Every farmer knows farm animals can be dangerous. Years of experience, practice and understanding of the animals, especially those in the farmer's core herd or flock, means that a farmer is able to safely handle his animals.
But the general public has little realistic understanding of farm animals.
Years ago when public access to the countryside was not as great as it is now, no particular thought had to be given by a farmer to the risk that might be posed by having walkers and other countryside users interacting with livestock.
The advent of ever-increasing use of public footpaths and open access under the Countryside Rights of Way Act 2000 mean that now more than ever the risk that farm animals pose must be carefully considered by farmers.
The difficulty that farmers face is mostly down to education of the public.
For instance, the public has a very rose-tinted view of cows.
While they understand that bulls can be dangerous they do not really understand that cows with calves can also be equally dangerous, if not more so.
Unless you are used to the animals it can be rather terrifying to have a cow, which could weigh anything from 600 kilograms, running at you.
Owing to the increased interaction between the public and farm animals there is also a corresponding increase in the risk of accidents and then also the corresponding increase in risk in the farmer being sued.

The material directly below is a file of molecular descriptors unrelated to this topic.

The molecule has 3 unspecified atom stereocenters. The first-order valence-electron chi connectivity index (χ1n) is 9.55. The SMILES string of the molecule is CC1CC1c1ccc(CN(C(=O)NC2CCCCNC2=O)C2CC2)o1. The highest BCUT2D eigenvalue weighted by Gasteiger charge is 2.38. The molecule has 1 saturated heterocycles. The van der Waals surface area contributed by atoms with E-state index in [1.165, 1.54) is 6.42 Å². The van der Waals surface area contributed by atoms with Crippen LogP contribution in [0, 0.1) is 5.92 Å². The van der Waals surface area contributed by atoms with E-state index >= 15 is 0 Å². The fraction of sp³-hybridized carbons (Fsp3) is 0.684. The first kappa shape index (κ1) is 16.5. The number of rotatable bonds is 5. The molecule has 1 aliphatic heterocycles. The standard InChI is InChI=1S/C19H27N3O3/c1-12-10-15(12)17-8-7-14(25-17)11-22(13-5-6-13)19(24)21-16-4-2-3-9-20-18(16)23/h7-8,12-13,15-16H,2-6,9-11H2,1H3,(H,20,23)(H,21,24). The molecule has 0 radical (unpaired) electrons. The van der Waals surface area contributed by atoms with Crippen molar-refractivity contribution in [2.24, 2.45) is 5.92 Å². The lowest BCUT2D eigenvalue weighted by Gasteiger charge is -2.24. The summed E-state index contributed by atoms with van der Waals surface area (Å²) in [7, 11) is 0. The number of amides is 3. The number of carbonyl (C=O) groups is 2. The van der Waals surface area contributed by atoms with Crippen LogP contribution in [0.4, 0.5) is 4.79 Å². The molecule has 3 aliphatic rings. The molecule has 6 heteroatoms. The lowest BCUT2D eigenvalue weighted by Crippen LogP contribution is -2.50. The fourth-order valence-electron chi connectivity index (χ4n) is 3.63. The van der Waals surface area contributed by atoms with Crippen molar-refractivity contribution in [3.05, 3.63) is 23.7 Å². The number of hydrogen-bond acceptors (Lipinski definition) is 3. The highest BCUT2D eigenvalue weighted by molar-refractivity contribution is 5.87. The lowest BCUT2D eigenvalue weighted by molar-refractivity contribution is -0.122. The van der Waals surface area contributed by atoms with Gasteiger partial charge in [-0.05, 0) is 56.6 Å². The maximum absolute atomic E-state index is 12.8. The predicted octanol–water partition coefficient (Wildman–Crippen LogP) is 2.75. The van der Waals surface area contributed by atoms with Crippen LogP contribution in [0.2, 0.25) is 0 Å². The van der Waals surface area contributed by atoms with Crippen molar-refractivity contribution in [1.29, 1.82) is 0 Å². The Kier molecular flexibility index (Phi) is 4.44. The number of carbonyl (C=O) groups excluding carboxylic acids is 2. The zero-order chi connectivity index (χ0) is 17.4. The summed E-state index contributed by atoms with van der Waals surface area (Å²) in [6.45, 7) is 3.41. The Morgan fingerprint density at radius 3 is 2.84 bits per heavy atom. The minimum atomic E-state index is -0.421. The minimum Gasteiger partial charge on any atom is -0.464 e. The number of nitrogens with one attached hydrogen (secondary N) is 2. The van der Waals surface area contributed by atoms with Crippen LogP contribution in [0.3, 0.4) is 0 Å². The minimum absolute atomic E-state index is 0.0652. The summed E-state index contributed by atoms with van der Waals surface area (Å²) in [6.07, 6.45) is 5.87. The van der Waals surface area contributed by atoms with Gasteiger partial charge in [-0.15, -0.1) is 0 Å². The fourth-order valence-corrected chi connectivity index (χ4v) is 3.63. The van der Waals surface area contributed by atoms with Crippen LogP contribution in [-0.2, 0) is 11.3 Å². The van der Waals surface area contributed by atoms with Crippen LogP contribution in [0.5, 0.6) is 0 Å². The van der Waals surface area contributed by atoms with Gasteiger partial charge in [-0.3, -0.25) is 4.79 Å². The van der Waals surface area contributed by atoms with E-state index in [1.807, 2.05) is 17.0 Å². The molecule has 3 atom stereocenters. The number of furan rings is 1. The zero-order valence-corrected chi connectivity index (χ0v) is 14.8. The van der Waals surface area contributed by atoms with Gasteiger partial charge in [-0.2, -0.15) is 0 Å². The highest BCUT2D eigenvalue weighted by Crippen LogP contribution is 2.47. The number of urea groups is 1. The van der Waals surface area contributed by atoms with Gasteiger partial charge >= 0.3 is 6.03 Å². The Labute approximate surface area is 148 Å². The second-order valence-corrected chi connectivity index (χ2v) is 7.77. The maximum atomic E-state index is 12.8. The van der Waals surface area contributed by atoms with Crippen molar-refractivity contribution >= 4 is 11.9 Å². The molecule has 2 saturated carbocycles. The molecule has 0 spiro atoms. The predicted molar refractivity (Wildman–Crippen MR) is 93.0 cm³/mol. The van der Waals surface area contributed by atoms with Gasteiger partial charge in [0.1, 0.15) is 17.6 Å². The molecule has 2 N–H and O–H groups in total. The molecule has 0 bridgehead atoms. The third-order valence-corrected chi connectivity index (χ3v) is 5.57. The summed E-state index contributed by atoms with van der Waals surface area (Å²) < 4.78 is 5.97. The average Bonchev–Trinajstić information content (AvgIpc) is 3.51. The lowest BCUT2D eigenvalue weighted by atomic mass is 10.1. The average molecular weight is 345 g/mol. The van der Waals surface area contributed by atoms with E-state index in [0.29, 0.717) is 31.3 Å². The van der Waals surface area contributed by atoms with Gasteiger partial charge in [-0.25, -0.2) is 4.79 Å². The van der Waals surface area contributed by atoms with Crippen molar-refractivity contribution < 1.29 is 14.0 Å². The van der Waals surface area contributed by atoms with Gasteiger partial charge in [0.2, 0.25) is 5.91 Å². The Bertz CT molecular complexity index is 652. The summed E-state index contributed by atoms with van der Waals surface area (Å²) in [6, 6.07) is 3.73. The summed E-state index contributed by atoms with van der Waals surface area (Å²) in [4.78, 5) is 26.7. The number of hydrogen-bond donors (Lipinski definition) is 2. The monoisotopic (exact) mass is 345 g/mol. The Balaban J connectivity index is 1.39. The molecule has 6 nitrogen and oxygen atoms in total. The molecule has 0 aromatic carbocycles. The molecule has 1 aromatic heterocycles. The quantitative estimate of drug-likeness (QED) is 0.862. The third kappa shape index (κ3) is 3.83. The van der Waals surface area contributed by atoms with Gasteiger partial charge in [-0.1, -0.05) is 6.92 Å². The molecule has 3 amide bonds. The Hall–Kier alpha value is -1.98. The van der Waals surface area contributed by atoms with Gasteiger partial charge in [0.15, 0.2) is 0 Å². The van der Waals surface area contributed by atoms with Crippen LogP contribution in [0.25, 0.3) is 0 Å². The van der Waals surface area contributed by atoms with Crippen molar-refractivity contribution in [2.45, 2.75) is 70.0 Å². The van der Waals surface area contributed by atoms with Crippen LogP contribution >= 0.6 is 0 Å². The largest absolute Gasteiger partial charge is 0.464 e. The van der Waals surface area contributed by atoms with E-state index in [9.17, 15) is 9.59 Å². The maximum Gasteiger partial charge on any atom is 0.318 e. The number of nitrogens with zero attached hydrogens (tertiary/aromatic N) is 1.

The trick with this sort of issue is trying to mitigate the risks so far as practically possible. Having good signage – and making sure such signage is maintained – means that walkers are far more likely to stick to footpaths or open access areas.
This means that interaction with stock is more likely to be limited to those areas.
Don't put aggressive or overly friendly animals in fields with footpaths unless it cannot be absolutely helped.
A cow advancing with friendly intentions can be just as frightening as a bull on the rampage.
Keep and maintain the exits from the field in good condition so that they are not muddy or boggy, and make sure that stiles are in good condition to aid access to, and exit from, the field.
Keep a note of where your animals are, or if they are on a moor or open access area keep a note of where they were released.
Lastly, consider some safety notices on the entrance to fields. Quite often dog walkers are injured because they try to protect their dog when actually they just need to leave the dog to its own devices.
A sign with some safety instructions would help to mitigate risk.
Some people believe that the public should be discouraged from the open countryside. This is normally born out of a poor experience with the interaction between the public and farm animals.
Unfortunately for farming, public understanding of what farming does for the countryside and how it manages the countryside is very important – and one of the most important ways for achieving public understanding and support for British farming is having the public in the countryside.